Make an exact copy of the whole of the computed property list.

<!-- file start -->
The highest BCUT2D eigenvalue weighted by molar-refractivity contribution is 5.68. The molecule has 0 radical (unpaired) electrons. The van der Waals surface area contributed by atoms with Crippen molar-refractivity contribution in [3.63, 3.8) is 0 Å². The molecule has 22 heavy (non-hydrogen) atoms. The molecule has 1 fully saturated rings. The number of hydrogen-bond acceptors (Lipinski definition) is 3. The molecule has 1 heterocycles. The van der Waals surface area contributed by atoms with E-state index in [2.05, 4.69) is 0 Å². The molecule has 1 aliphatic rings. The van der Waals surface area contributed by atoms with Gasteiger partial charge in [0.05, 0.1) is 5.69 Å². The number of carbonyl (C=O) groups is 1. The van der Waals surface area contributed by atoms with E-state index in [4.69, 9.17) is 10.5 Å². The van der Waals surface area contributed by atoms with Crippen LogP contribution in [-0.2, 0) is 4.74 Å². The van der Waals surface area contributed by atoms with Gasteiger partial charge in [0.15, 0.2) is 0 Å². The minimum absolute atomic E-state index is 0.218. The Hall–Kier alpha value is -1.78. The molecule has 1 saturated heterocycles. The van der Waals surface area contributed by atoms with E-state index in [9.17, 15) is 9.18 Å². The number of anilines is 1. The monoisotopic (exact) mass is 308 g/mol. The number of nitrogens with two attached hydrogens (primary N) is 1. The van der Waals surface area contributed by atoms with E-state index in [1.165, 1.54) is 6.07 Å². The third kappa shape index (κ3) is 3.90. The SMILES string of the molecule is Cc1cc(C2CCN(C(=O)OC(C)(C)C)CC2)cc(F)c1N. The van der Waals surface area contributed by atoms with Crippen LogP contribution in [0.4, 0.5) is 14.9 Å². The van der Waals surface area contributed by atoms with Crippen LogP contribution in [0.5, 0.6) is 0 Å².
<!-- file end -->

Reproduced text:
The highest BCUT2D eigenvalue weighted by molar-refractivity contribution is 5.68. The molecule has 0 radical (unpaired) electrons. The van der Waals surface area contributed by atoms with Crippen molar-refractivity contribution in [3.63, 3.8) is 0 Å². The molecule has 22 heavy (non-hydrogen) atoms. The molecule has 1 fully saturated rings. The number of hydrogen-bond acceptors (Lipinski definition) is 3. The molecule has 1 heterocycles. The van der Waals surface area contributed by atoms with E-state index in [2.05, 4.69) is 0 Å². The molecule has 1 aliphatic rings. The van der Waals surface area contributed by atoms with Gasteiger partial charge in [0.05, 0.1) is 5.69 Å². The number of carbonyl (C=O) groups is 1. The van der Waals surface area contributed by atoms with E-state index in [4.69, 9.17) is 10.5 Å². The van der Waals surface area contributed by atoms with Crippen LogP contribution in [-0.2, 0) is 4.74 Å². The van der Waals surface area contributed by atoms with Gasteiger partial charge in [0.15, 0.2) is 0 Å². The minimum absolute atomic E-state index is 0.218. The Hall–Kier alpha value is -1.78. The molecule has 1 saturated heterocycles. The van der Waals surface area contributed by atoms with E-state index in [9.17, 15) is 9.18 Å². The number of anilines is 1. The monoisotopic (exact) mass is 308 g/mol. The number of nitrogens with two attached hydrogens (primary N) is 1. The van der Waals surface area contributed by atoms with E-state index in [1.165, 1.54) is 6.07 Å². The third kappa shape index (κ3) is 3.90. The SMILES string of the molecule is Cc1cc(C2CCN(C(=O)OC(C)(C)C)CC2)cc(F)c1N. The van der Waals surface area contributed by atoms with Crippen LogP contribution in [0.4, 0.5) is 14.9 Å². The van der Waals surface area contributed by atoms with Crippen LogP contribution in [0.5, 0.6) is 0 Å².